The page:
Are You Undervaluing Your Freelancing Business?

Do you mind if I ask you a personal question?

Imagine that you were given the position of president of a big company. With your new responsibilities as the leader of a large company, would you change how you act?

Consider the following questions:

  • As company president, would you change the way that you interact with others?
  • As company president, would you be more careful with your time?
  • As company president, would you be more mindful of how money was being spent?

The truth is, as freelancers, every one of us is in charge of our own business right now. Like the president of a big company, we’re ultimately in charge of whether our business succeeds or fails. We make the final decisions.

However, most of us probably don’t view things that way. Without realizing it, many of us are blind to the true potential of our freelancing business.

Instead of seeing our freelancing as a business with real potential, many of us tend to undervalue the business aspect of our freelancing. We focus instead on the freedom that freelancing provides to us or perhaps on the creative aspects of our jobs. By doing so, however, we miss out on what our freelancing business could ultimately become.

Why We Undervalue Our Business Potential

Why do some freelancers undervalue their freelancing business?

Of course, there are a lot of reasons that we fail to recognize the value of our freelancing businesses. Here are a few pitfalls that I have noticed that freelancers often fall into:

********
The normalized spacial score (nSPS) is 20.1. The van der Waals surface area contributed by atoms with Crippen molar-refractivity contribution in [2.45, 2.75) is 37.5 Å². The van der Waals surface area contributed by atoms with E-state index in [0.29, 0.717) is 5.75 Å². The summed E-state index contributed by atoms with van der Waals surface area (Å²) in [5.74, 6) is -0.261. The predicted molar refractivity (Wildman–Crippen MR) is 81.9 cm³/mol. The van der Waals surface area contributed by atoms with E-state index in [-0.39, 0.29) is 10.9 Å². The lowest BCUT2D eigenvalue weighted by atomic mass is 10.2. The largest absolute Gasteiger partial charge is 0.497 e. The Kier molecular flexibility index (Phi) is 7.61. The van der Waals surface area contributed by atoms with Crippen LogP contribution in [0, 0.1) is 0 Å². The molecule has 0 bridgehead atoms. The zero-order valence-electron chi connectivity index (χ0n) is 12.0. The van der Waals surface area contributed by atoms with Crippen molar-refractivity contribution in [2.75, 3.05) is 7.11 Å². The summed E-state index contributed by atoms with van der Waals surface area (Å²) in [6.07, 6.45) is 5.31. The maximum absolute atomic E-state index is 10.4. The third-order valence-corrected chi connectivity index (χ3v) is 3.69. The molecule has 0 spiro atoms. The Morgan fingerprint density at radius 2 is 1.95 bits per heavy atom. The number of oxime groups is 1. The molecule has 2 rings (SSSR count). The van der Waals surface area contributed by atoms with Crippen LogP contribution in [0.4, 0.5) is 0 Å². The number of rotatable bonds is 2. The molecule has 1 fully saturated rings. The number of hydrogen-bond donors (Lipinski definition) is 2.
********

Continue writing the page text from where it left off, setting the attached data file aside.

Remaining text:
• We fail to think in terms of our freelancing being a business. Maybe we started freelancing part-time or in between jobs. Along the way our freelancing took off, but we never adjusted our thinking.
  • We fall into the anti-corporate trap. We left the business world when we began freelancing, or so we thought. So, when our freelancing shows the potential of becoming a full-fledged business we refuse to acknowledge that fact.
  • We fall into the creative trap. Freelancers are usually creative and/or artistic people. In our minds, we mistakenly think that creativity and business can’t ever mix.
  • We lack confidence. This is especially true for those who have just started freelancing. As freelancers, we may be handling tasks that we’ve never handled before, and we’re just not sure of ourselves yet.
  • We get too comfortable. It’s possible to achieve a degree of success as a freelancer and never move beyond it. Some of us get so comfortable with where our freelancing business is that we never grow.

The Challenge

Today’s challenge is to picture yourself as the new chief executive of a small company (which just happens to be your own freelancing business).

As the new president of this company, consider what changes you would make to the business. Examine what the company is doing right and what it is doing wrong.

Ask yourself, where will this company be in five years? Then, ask yourself – where should it be?

What About You?

Have you failed to recognize the full value of your freelancing business? Have you fallen into one of the pitfalls mentioned earlier? What’s holding you back?

Share your ideas and experiences in the comments.

Top image by jimbowen0306